“Typically I vote what I would call a purple ticket — I like to look at candidates, positions and information for who I think I most agree with,” said Carl Cortright, a 34 year-old native of Owego, New York, who works as a data architect for Mission Health.

“My wife and I have been involved with town meetings ever since we moved into town two years ago,” Cortright said. “She’s lived here her entire life, and I’ve lived here about 10 years.”

Cortright — who with his wife has been a fixture at Canton Board of Aldermen meetings for at least a year now — said he agrees with most actions the board has taken in that time, but has his own ideas about what he’d like to see in the future.

“I’d like to see a little more transparency, a little more communication to the public,” he said. “When we’re sitting on the public gallery side of those meetings, typically we only see half of what’s going on.”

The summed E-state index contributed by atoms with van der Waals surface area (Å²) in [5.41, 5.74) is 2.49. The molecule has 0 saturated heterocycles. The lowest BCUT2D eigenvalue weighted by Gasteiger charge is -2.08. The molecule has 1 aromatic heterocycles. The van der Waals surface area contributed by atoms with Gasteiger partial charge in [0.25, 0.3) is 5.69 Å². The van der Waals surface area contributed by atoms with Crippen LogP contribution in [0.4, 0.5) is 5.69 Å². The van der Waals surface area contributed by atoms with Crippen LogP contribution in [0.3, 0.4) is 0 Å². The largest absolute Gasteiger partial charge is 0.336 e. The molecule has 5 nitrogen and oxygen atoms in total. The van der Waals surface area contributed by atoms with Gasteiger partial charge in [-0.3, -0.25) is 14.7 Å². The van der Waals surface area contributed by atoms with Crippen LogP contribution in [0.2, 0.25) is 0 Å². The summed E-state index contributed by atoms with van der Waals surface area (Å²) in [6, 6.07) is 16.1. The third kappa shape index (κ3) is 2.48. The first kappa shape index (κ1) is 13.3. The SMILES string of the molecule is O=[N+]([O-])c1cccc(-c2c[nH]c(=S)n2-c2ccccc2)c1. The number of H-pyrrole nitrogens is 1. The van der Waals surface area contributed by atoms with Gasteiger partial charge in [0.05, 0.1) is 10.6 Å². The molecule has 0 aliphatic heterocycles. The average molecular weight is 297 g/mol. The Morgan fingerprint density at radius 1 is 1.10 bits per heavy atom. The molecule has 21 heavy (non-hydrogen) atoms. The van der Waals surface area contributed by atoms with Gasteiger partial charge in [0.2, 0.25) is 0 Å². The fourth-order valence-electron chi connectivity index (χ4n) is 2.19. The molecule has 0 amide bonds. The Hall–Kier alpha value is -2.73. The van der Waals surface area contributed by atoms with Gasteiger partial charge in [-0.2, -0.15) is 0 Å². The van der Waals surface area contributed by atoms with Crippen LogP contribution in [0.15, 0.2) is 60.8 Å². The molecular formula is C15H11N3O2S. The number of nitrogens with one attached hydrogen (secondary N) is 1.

He also thinks his background in public accounting and his tech know-how will ultimately benefit the citizens of Canton.

As of press time, Smith and Cortright had been joined by another aldermanic candidate — 43 year-old Democrat Brent Holland.

Born in Canton, Holland is a respiratory therapist for Mission Health who recently purchased a historic home on Academy Street, which led him to grow more interested in the workings of town government.

Holland, a widower, is possessed of a decidedly historical bent; he’s been involved with the restoration of Locust Field Cemetery where his relatives dating back to the 1700s rest, and is in the process of setting up a trust meant to ensure the cemetery’s perpetual care doesn’t come as a financial burden to the town, which maintains it as a courtesy.

“With my roots and heritage in this county, I’ve seen some parts of town go downhill but some parts are moving in the right direction,” he said.

More candidates could still come calling in Canton; filing ends at noon on July 21.